Causes of Night Eating Syndrome
Night Eating Syndrome can be caused by several different factors, including hormone imbalances, excessive stress, and underlying eating and mood disorders such as depression, anxiety, self-starvation and food addiction.
- Hormone imbalances, such as very low levels of melatonin, leptin and serotonin, can disrupt normal sleep/wake cycles and negatively affect eating patterns.
- Excessive stress at work or home can cause a person to turn to night eating in order to cope.
- Strict dieting throughout the day can lead the person to overcompensate by bingeing at night.
- Depression and anxiety can lead to emotional binge eating. During binges, people typically turn to carbohydrate-rich foods, which have been shown to increase levels of serotonin in the brain and help a person sleep at night.
- An addiction to food can cause many to develop Night Eating Syndrome because they have learned to rely on night binges in order to fall asleep and function during the day.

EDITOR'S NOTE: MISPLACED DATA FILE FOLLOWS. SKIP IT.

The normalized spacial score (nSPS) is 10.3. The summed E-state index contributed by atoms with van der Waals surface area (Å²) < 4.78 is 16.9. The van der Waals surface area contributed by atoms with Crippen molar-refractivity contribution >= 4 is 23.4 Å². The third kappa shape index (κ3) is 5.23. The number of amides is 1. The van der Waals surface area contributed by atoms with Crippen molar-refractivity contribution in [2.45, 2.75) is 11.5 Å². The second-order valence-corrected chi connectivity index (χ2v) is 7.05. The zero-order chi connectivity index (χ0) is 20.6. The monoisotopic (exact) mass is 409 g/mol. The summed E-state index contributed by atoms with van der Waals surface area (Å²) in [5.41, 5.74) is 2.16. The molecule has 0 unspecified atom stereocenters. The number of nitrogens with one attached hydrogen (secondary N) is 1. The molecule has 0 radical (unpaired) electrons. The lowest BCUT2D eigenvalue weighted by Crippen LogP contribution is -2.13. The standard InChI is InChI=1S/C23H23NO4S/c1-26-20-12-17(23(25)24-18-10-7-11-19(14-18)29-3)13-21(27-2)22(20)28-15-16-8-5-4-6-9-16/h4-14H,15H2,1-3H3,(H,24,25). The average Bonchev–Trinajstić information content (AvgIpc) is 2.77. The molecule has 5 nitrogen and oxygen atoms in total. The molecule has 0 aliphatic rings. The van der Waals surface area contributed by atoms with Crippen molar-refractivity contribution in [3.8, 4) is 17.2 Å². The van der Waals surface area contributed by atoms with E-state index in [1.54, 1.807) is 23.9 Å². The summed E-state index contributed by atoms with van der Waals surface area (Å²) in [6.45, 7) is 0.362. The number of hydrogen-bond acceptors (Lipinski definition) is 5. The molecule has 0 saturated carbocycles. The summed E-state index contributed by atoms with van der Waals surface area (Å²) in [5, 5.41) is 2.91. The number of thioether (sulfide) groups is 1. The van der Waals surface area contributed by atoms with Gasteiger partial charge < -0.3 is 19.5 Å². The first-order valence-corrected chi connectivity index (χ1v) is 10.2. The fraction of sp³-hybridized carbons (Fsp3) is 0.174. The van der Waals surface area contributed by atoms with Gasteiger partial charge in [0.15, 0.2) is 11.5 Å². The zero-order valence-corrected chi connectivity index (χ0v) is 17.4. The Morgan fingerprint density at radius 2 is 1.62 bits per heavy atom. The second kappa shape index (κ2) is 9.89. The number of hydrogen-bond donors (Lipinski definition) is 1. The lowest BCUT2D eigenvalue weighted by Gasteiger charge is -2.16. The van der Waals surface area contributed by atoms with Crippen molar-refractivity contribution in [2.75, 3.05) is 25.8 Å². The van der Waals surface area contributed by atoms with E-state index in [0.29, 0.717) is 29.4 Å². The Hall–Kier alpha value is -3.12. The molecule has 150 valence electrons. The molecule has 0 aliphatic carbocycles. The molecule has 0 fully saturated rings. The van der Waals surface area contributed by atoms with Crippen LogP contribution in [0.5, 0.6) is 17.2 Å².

What should I do?
If you feel you are developing an eating problem then getting help early on is very important.
You may wish to see your GP. They can check that symptoms, (weight loss or gain), are not due to an underlying physical condition.
If there is no such underlying conditions causing the problem the eating problem needs to be treated ASAP before it gets a strong hold on you. Treatment is usually through changing both your eating pattern and addressing the emotions behind it.
The Flourish Programme is excellent at helping with this problem.
Please go to richardwain.com for full details of treatement